Everyone loves orchids, and our gardens are chockablock full of all manner of daylilies, hostas, penstemons--you name it. But who cares about milkworts? Well...I do! If you Google image Polygala you will an astonishing range of treasures found throughout the Northern Hemisphere, with some of the most outlandish restricted in nature to South Africa. Only a very small number have made it securely into North Temperate gardens, notably the alpine Polygala chamaebuxus, which you may find in early summer in the Alps, usually in its yellow phase.
The lovely pink milkwort above is Polygala amoenissima, although I had a very similar plant once labeled P. amara--both originating in the Caucasus of Western Asia. This has proved to be a very vigorous, long lived plant in my rock gardens, producing a few welcome seedlings to expand the display. Its first flowers can appear in late April, and it continues to sport its little pink orchids through summer and into the fall: quite a display for any plant.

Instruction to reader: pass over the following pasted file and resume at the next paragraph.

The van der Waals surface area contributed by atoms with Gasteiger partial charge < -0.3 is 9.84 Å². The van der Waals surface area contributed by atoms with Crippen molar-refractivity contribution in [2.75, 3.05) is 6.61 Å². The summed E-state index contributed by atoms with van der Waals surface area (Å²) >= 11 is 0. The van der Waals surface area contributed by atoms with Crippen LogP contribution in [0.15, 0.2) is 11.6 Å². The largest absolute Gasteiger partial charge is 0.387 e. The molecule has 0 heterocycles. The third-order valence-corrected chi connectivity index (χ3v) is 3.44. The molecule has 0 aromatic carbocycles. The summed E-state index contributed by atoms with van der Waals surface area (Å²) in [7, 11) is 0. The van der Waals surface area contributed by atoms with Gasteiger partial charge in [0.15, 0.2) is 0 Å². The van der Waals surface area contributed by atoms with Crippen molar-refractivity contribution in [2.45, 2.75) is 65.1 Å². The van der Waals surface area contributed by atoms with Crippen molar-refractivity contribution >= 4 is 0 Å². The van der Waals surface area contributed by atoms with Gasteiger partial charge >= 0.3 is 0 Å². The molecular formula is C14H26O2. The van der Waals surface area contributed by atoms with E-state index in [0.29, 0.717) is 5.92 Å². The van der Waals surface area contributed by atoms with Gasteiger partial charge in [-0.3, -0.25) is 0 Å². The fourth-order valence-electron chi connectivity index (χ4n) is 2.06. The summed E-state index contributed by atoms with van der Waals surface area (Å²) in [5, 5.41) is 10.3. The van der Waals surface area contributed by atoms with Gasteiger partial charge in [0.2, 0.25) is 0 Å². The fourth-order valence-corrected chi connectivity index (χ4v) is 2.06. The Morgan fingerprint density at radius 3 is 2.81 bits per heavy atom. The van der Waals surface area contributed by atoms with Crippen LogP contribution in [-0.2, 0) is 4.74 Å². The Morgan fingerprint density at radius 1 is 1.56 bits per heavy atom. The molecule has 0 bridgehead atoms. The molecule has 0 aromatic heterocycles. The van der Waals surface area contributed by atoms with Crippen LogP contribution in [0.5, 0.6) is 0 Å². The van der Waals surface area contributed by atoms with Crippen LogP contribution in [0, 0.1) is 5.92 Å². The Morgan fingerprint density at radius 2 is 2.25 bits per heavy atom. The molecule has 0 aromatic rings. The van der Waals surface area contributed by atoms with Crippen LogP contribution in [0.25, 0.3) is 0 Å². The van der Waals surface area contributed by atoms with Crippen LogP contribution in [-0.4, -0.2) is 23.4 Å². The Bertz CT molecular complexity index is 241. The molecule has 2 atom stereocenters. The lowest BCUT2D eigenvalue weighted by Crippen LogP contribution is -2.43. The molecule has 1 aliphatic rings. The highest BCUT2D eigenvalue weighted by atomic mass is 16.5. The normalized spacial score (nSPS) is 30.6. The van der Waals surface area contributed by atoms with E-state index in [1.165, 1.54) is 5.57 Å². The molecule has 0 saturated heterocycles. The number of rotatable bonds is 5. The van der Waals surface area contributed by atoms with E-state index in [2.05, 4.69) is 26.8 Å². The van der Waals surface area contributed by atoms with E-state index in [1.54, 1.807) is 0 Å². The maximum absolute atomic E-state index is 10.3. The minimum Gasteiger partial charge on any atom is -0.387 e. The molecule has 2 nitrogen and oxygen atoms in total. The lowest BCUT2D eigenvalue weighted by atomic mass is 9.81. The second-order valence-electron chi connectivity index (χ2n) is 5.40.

I grew this blue gem for several years as Polygala vulgaris, although a simlar species (Polygala calcarea) is well established in British Gardens. Come to think of it, I remember that Betty Lowry found it to be almost a pest in Western Washington: I have yet to get a blue milkwort to persist for very long, although I have great hopes for Polygala hybrida, a taller kind I found everywhere in the Tian Shan last September. It has virtually the same habit and stature as the pink one above, only the flowers are always a brilliant sapphire blue.
I have seen so many tiny polygalas in Africa, and I've seen specimens of many more strange ones in Asia. I think this family still holds great promise, at least for rock gardens.
Who says all the best plants have been introduced?